Publication year: 2016
Advisor: White, Gwen
Committee members: Peterson, Margaret; Tucker, Martha
University/institution: Eastern University
Department: Marriage and Family
Smoking-Related Stigma: A Public Health Tool or a Damaging Force?
Author: Lozano, Paula A.
Publication info: University of South Carolina, ProQuest Dissertations Publishing, 2016. 10126987.
Abstract: Cigarette smoking is the leading cause of preventable death in the world. In an effort to address the tobacco epidemic, the World Health Organization’s Framework Convention on Tobacco Control (FCTC) has formulated a number of policies that are thought to reduce cigarette consumption by making smoking socially unacceptable. It is possible that tobacco control policies that aim to make smoking soially unacceptable may also result in the stigmatization of smokers. Social factors such as social norms and socioeconomic status may also influence the development of smoking-related stigma. While some researchers suggest that smoking-related stigma may be an important public health tool to reduce smoking consumption and increase smoking cessation; there are no studies that have evaluated the relationship between smoking behavior and cessation and smoking-related stigma, using panel data. This dissertation used data from a population-based, longitudinal survey (2008-2012) of adult smokers in Mexico and Uruguay to evaluate three aims. First, we evaluated how social norms (i.e., close social network, friend number and societal norms) and socioeconomic status (SES) are associated with smoking-related stigma (i.e., feeling uncomfortable, perception of a negative stereotype of smokers and perception that smokers are marginalized). Second, we examined the relationship between exposure to tobacco control policy (i.e., perceived exposure to health warning labels and exposure to second hand smoking (SHS) in restaurants/cafes, enclosed workplaces and bars) and smoking-related stigma. For the first and second aim, we also investigated the role of nicotine dependence as an effect modifier on these associations. Finally, in the third aim, we evaluated the association between smoking-related stigma and smoking behavior and smoking cessation. Results from the first aim suggest that strong anti-smoking injunctive norms (i.e., close social network and societal norms) were associated with higher levels of all indicators of perceived stigma in Mexico and Uruguay. Furthermore, we found that nicotine dependence modified the association between friend norms and stigma in Mexico and societal norms and stigma in Uruguay. In this study, we found that while Mexican smokers with lower education and lower income were less likely to be stigmatized (perceiving a negative stereotype), Uruguayan smokers with lower education and lower income were more likely to be stigmatized (perceiving a negative stereotype). Nicotine dependence was found to be an important effect modifier between SES and stigma in Uruguay. In the second aim, we found that perceived attention to HWLs on cigarette packages was positively associated with all aspects of smoking-related stigma in both Mexico and Uruguay. This study also suggests that while Mexican smokers exposed to SHS in enclosed working areas were more likely to feel stigmatized (feeling uncomfortable), Uruguayan smokers exposed to SHS in enclosed working areas were less likely to feel stigmatize (perceiving a negative stereotype) when compared to smokers not exposed to SHS. Finally, we found that Smoking-related stigma was associated with a higher likelihood of making a quit attempt, in both Mexico and Uruguay and quitting among Mexican participants. Smoking-related stigma (negative stereotype) was also associated with less relapse among Mexican respondents. Results from this dissertation suggest that factors that drive the social unacceptability of tobacco (i.e.; social norms and exposure to tobacco control policy) may also produce stigmatization among smokers. Future studies need to consider smoking-related stigma when developing the next generation of tobacco control policies and programs that promote smoking cessation as, smoking-related stigma may be an important factor influencing smoking cessation.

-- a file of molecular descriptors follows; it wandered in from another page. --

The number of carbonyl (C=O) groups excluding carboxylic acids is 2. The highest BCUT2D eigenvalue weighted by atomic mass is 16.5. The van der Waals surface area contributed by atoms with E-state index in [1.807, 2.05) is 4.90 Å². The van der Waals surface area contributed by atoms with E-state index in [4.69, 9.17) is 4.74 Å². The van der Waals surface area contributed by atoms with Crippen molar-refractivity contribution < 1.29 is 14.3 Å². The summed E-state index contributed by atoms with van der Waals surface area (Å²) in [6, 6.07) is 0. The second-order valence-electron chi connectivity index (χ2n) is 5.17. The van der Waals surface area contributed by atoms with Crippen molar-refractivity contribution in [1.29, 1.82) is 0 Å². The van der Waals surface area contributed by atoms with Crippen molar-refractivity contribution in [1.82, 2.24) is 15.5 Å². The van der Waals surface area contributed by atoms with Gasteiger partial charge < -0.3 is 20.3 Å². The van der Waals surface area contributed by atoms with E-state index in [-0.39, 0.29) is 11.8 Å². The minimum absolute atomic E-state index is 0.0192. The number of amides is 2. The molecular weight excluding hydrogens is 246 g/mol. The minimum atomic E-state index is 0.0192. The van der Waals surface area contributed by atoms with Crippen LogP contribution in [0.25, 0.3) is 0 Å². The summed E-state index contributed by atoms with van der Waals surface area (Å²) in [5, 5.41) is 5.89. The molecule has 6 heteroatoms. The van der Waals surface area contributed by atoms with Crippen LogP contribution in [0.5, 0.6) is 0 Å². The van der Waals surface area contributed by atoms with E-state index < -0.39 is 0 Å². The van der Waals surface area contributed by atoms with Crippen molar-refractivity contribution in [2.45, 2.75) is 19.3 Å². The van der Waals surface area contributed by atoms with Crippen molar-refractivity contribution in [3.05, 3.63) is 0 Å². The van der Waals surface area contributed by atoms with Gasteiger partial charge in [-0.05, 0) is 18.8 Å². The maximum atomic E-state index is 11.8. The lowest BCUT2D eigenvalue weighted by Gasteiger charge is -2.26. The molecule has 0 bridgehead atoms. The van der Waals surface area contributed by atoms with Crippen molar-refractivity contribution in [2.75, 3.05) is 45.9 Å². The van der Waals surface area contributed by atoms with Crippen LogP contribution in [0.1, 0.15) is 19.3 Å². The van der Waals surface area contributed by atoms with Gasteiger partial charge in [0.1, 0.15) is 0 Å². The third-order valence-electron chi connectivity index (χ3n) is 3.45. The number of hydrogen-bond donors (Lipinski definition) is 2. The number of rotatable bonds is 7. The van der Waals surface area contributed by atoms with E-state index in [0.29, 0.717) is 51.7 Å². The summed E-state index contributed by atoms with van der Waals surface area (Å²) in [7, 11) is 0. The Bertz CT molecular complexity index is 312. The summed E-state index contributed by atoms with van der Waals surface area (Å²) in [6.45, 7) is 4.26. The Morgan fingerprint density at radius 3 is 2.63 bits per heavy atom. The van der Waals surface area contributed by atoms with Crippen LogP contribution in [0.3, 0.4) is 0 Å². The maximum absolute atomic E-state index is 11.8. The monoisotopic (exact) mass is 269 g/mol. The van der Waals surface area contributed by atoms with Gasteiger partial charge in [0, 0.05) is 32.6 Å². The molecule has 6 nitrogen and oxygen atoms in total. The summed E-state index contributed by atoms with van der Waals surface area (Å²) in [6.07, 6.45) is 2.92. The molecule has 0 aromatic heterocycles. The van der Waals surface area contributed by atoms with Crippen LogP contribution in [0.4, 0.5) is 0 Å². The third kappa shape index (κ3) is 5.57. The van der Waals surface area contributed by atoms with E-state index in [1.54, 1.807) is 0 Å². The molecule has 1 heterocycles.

Publication year: 2016
Advisor: Fleischer, Nancy
Committee members: Forthofer, Lyndie; Hardin, James; Thrasher, James
University/institution: University of South Carolina